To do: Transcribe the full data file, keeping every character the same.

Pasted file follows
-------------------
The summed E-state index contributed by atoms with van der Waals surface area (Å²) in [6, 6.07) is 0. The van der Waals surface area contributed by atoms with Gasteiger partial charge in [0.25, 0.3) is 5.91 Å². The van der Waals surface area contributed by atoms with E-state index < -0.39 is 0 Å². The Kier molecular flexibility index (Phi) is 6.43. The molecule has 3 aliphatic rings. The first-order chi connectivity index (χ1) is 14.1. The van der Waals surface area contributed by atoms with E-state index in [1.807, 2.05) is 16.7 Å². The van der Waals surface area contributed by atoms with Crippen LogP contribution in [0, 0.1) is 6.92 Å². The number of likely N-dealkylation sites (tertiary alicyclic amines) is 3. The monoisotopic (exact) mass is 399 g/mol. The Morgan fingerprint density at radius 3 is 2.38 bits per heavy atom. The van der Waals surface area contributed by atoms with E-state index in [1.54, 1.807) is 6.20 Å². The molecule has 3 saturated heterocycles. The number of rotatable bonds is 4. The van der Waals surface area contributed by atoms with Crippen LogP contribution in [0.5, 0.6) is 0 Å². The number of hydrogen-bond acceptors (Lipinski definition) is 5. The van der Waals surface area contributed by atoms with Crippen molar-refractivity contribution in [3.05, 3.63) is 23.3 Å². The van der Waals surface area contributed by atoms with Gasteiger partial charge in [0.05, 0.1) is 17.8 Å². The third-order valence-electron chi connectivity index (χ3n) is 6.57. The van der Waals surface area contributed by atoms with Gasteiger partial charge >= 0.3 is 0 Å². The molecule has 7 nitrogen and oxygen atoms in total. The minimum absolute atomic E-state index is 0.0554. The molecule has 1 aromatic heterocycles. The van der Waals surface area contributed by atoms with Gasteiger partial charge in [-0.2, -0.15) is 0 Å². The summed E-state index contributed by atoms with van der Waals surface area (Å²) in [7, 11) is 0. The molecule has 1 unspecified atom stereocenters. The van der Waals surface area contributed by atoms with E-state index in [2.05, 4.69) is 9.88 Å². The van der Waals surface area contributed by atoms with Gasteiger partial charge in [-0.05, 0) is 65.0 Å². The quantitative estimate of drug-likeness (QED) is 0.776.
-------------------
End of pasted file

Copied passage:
The summed E-state index contributed by atoms with van der Waals surface area (Å²) in [6, 6.07) is 0. The van der Waals surface area contributed by atoms with Gasteiger partial charge in [0.25, 0.3) is 5.91 Å². The van der Waals surface area contributed by atoms with E-state index < -0.39 is 0 Å². The Kier molecular flexibility index (Phi) is 6.43. The molecule has 3 aliphatic rings. The first-order chi connectivity index (χ1) is 14.1. The van der Waals surface area contributed by atoms with E-state index in [1.807, 2.05) is 16.7 Å². The van der Waals surface area contributed by atoms with Crippen LogP contribution in [0, 0.1) is 6.92 Å². The number of likely N-dealkylation sites (tertiary alicyclic amines) is 3. The monoisotopic (exact) mass is 399 g/mol. The Morgan fingerprint density at radius 3 is 2.38 bits per heavy atom. The van der Waals surface area contributed by atoms with E-state index in [1.54, 1.807) is 6.20 Å². The molecule has 3 saturated heterocycles. The number of rotatable bonds is 4. The van der Waals surface area contributed by atoms with Crippen LogP contribution in [0.5, 0.6) is 0 Å². The number of hydrogen-bond acceptors (Lipinski definition) is 5. The van der Waals surface area contributed by atoms with Crippen molar-refractivity contribution in [3.05, 3.63) is 23.3 Å². The van der Waals surface area contributed by atoms with Gasteiger partial charge in [0.05, 0.1) is 17.8 Å². The third-order valence-electron chi connectivity index (χ3n) is 6.57. The van der Waals surface area contributed by atoms with Gasteiger partial charge >= 0.3 is 0 Å². The molecule has 7 nitrogen and oxygen atoms in total. The minimum absolute atomic E-state index is 0.0554. The molecule has 1 aromatic heterocycles. The van der Waals surface area contributed by atoms with Gasteiger partial charge in [-0.2, -0.15) is 0 Å². The summed E-state index contributed by atoms with van der Waals surface area (Å²) in [7, 11) is 0. The molecule has 1 unspecified atom stereocenters. The van der Waals surface area contributed by atoms with E-state index in [2.05, 4.69) is 9.88 Å². The van der Waals surface area contributed by atoms with Gasteiger partial charge in [-0.05, 0) is 65.0 Å². The quantitative estimate of drug-likeness (QED) is 0.776.